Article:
Mobile media phones acted (1) as a conduit for non-literal or abstracted, non-verbal expression of experience and as an extension of the body/mind; (2) as a vehicle to express inner sensations between participants or with one’s self. It is my contention that the lo-fi aesthetics of pixelated images added to the intimacy, authenticity and 'realness' of the mobile video medium, as well as making it more accessible to the users. Delays in the transmission render the work more 'everyman' in its nature and easier to relate to, while professional quality work creates a distance or disconnect from the common person and their everyday experience or ability.
Critical to the MINDtouch investigation was the facilitation of individual and collective perceptions and embodied sensations within the context of the virtual, invisible space of mobile networks. Thus, ways to simulate, emulate or even facilitate connections and the sensing of feltness, presence and/or liveness, co-presence and collaboration were explored with participants within mobile performance events. The project tried to exemplify liveness and presence within the context of a series of live, ‘staged’, iterative, ‘scratch’ mobile media social events. These ‘scratch’ or performance experiments involved improvisation and experimentation through generative, participatory, collaboratively mixed mobile video visualisations, triggered by biosensor data from participants’ bodies. The live events involved participants engaging in improvisation and experimentation with the mobile video activities.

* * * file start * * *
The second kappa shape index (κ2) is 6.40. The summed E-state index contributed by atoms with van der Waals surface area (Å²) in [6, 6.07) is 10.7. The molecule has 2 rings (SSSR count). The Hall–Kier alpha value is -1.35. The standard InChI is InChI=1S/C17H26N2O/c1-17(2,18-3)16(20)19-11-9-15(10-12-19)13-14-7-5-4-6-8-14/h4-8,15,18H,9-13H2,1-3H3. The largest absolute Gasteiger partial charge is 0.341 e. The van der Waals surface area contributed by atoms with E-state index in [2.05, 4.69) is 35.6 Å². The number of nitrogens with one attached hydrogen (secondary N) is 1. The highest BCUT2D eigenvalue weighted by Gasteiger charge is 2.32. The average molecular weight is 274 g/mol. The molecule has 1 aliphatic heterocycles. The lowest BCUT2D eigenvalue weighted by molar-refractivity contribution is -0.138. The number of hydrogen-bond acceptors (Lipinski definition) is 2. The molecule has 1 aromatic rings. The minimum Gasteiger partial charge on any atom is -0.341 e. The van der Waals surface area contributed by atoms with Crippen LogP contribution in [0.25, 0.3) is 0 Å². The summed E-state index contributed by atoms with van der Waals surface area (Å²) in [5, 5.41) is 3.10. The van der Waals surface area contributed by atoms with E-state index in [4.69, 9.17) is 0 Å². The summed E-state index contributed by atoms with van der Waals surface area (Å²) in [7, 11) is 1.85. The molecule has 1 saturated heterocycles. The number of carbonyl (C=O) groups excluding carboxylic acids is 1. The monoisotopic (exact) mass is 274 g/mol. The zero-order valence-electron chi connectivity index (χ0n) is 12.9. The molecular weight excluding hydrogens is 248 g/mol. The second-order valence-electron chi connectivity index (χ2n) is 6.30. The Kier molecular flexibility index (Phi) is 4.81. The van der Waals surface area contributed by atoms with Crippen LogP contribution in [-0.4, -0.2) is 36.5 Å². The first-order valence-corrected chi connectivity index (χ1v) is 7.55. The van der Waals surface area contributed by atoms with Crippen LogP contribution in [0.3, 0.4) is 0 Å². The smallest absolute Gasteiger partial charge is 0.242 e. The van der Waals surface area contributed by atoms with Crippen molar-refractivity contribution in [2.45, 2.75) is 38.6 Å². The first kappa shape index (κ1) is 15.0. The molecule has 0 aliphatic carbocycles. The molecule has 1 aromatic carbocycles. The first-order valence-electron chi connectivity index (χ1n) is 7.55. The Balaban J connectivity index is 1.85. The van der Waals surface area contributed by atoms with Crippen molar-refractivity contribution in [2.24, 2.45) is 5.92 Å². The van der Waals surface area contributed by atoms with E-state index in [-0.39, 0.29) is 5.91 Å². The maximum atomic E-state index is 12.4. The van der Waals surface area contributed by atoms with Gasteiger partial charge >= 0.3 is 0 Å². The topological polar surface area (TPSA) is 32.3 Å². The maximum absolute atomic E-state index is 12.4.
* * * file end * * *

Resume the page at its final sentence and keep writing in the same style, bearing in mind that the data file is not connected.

Through participation by in-person and remote interactors creating mobile video-streamed mixes, the involved a daisy-chain of technologies through the network space. The performance series resulted in live, collaborative visual collages, made with mobile and wearable devices during these in-person and remotely accessed networked events. The events focused on creating a very personal, intimate and private performance, without an actual spectator, only with interactors.
The body data that controlled the video effects and mixing was displayed or projected for the live participants and streamed for remote participants. The custom software took the body data from the sensors to mix and stream the video from the database of clips, added visual effects, then streamed the mixed video back out through the server, ideally in real time. The resulting video collage became a collaborative, narrative and global mobile-cast, converging distinct technologies and practices, bringing all the remote audience members to share and interact with the generative visual collage of other people’s video.
For the real-time telematic online streaming event Low Lives 3 in 2011, a version of MINDtouch performance was created using the video expressions created by users of the original media art project, who recorded short video pieces that translated their inner body experiences and perceptions into visual 'utterances' for a global non-verbal conversation. For Low Lives 3, I had a live dancer, Kate Sicchio, wearing the MINDtouch biofeedback sensor garment performing a live 'mix' the previously created video clips, using her body responses to do so, these mixes were then sent through the network for viewers to view. The video collages triggers by her dance and gestures were created by sending the biofeedback signals from her body to the laptop mixing software and then those mixes were live streamed to the online Low Lives 3 audience, in real-time, followed by another live video stream showing the dancer in 'performing' the video mixing, also in real-time - to show the connection between the dancer and the video collages.